The effectiveness of a guided imagery intervention for patients undergoing coronary artery bypass graft surgery
The current study sought to explore the effectiveness of a guided imagery intervention for patients undergoing coronary artery bypass graft surgery. As previous research has demonstrated, psychological distress, in particular depression, affects patients needing coronary artery bypass graft surgery more then the general population. Furthermore, the incidence of depression has been found to increase a patient's risk for further cardiac morbidity and mortality. The healthcare industry has become more interested in the use of complementary and alternative medicine. Guided imagery is a form of directed meditation that utilizes all the senses to promote healthy functioning, psychologically and physiologically. Fifty-six patients who underwent coronary artery bypass graft surgery were included and randomized into one of three groups, a guided imagery intervention, a music therapy control, and a standard care control. Patients completed baseline assessments of depression and anxiety, mood distress, and illness perception. Patients assigned to the intervention groups listened to their guided imagery or music therapy tapes preoperatively and intraoperatively. Patients completed follow-up assessments one week postoperatively. The results did not achieve significance for the main hypotheses. However, analytic results do suggest that the guided imagery intervention helped minimize patients' postoperative distress. Various aspects of the current study may help explain the lack of significant findings. First, it must be considered that the current guided imagery intervention was not effective in minimizing postoperative distress for the current sample of patients. Second, the strength of the methodology as compared to previous work may explain the lack of results here, while previous work has revealed significant outcomes. And, third, there are limitations to the study's implementation, including the power of the study, which may have been insufficient to obtain significant results. Despite the lack of significant results, the current study illuminates a strong research design assessing the effectiveness of a complementary and alternative therapy. Furthermore, some results do suggest that the guided imagery intervention was effective in helping to control patients' postoperative distress, and therefore, healthcare providers, patients, and caregivers should be made aware of the adjunctive therapies that may help patients cope with serious medical illness.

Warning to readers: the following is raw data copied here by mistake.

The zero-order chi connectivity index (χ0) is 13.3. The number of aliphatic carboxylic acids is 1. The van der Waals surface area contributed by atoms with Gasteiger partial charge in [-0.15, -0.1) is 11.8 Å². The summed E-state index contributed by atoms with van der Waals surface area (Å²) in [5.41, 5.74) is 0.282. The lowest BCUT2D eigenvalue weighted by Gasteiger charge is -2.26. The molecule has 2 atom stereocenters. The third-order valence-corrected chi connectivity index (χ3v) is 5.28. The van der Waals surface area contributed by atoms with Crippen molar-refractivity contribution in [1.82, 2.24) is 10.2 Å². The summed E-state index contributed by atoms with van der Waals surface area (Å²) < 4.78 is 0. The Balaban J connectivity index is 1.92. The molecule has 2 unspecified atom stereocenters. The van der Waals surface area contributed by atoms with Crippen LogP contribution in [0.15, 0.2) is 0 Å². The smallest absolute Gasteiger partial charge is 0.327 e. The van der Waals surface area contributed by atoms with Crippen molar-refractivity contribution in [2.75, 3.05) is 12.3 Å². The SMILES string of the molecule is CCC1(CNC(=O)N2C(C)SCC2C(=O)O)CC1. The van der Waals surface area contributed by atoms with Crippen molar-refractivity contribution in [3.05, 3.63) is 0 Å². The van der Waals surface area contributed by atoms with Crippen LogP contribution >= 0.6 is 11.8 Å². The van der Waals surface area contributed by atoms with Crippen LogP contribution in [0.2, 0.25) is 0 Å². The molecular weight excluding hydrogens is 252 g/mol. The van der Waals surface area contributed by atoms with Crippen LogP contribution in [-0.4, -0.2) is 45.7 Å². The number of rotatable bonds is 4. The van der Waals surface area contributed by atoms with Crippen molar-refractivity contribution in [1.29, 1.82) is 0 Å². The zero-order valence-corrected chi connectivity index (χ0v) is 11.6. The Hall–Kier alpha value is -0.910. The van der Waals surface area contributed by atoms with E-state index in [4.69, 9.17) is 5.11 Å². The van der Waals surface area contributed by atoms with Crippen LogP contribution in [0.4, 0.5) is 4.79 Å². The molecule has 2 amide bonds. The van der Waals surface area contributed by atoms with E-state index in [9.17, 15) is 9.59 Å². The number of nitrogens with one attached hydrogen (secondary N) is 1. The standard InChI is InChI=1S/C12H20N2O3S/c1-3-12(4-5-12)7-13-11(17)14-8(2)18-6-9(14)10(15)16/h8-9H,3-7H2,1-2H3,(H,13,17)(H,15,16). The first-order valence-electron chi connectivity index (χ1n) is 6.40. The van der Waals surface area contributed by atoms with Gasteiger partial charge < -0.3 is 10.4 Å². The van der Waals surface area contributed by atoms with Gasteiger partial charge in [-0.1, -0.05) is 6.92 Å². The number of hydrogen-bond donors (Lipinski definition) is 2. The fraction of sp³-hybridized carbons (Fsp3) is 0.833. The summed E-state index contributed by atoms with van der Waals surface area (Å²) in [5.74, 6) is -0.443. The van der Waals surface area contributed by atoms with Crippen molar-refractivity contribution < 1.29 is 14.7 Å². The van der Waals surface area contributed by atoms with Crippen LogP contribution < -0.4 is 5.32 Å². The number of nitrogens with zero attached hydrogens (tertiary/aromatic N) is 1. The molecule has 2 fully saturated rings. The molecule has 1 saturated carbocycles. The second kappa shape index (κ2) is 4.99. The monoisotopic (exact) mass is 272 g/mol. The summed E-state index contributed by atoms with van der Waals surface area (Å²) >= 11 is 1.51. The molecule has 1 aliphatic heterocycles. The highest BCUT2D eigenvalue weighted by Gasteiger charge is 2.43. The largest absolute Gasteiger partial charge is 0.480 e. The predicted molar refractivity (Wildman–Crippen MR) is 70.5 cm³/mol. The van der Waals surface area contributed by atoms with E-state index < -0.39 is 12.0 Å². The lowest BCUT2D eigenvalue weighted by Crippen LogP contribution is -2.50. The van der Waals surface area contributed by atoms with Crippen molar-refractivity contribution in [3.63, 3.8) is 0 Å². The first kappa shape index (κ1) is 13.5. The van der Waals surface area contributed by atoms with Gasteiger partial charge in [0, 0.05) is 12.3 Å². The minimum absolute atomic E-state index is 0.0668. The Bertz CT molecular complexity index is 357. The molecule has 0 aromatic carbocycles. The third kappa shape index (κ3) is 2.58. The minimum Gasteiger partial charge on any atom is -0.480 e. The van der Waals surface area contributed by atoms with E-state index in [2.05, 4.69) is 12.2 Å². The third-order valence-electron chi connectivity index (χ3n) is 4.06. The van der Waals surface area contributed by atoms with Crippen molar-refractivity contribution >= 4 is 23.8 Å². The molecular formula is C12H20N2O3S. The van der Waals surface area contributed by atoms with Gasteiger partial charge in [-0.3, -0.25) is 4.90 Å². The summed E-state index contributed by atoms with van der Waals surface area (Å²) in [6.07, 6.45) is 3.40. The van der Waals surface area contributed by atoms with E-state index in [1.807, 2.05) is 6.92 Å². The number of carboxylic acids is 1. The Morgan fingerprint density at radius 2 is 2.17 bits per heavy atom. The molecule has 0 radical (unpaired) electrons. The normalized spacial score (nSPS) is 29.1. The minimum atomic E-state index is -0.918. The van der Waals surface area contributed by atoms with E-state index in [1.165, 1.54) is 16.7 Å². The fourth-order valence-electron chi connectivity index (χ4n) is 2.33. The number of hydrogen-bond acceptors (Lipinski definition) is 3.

Hermele, Sandy Lynn, "The effectiveness of a guided imagery intervention for patients undergoing coronary artery bypass graft surgery" (2005). ETD Collection for Fordham University. AAI3240062.